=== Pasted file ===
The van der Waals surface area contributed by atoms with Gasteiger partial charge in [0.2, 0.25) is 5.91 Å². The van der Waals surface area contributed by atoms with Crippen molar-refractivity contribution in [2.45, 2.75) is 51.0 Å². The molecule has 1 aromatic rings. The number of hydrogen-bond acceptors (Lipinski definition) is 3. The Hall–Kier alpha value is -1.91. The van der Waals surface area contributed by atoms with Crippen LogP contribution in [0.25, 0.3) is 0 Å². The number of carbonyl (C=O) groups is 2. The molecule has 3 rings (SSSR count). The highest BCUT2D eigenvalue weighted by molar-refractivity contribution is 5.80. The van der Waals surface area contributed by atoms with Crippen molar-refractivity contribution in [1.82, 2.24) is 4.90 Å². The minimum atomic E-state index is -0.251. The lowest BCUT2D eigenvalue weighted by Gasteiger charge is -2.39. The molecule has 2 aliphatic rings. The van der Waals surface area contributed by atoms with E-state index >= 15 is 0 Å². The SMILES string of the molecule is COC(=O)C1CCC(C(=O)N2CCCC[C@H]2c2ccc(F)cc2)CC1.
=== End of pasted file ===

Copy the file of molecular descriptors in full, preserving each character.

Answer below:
The van der Waals surface area contributed by atoms with Gasteiger partial charge in [0.2, 0.25) is 5.91 Å². The van der Waals surface area contributed by atoms with Crippen molar-refractivity contribution in [2.45, 2.75) is 51.0 Å². The molecule has 1 aromatic rings. The number of hydrogen-bond acceptors (Lipinski definition) is 3. The Hall–Kier alpha value is -1.91. The van der Waals surface area contributed by atoms with Crippen LogP contribution in [0.25, 0.3) is 0 Å². The number of carbonyl (C=O) groups is 2. The molecule has 3 rings (SSSR count). The highest BCUT2D eigenvalue weighted by molar-refractivity contribution is 5.80. The van der Waals surface area contributed by atoms with Crippen molar-refractivity contribution in [1.82, 2.24) is 4.90 Å². The minimum atomic E-state index is -0.251. The lowest BCUT2D eigenvalue weighted by Gasteiger charge is -2.39. The molecule has 2 aliphatic rings. The van der Waals surface area contributed by atoms with E-state index >= 15 is 0 Å². The SMILES string of the molecule is COC(=O)C1CCC(C(=O)N2CCCC[C@H]2c2ccc(F)cc2)CC1.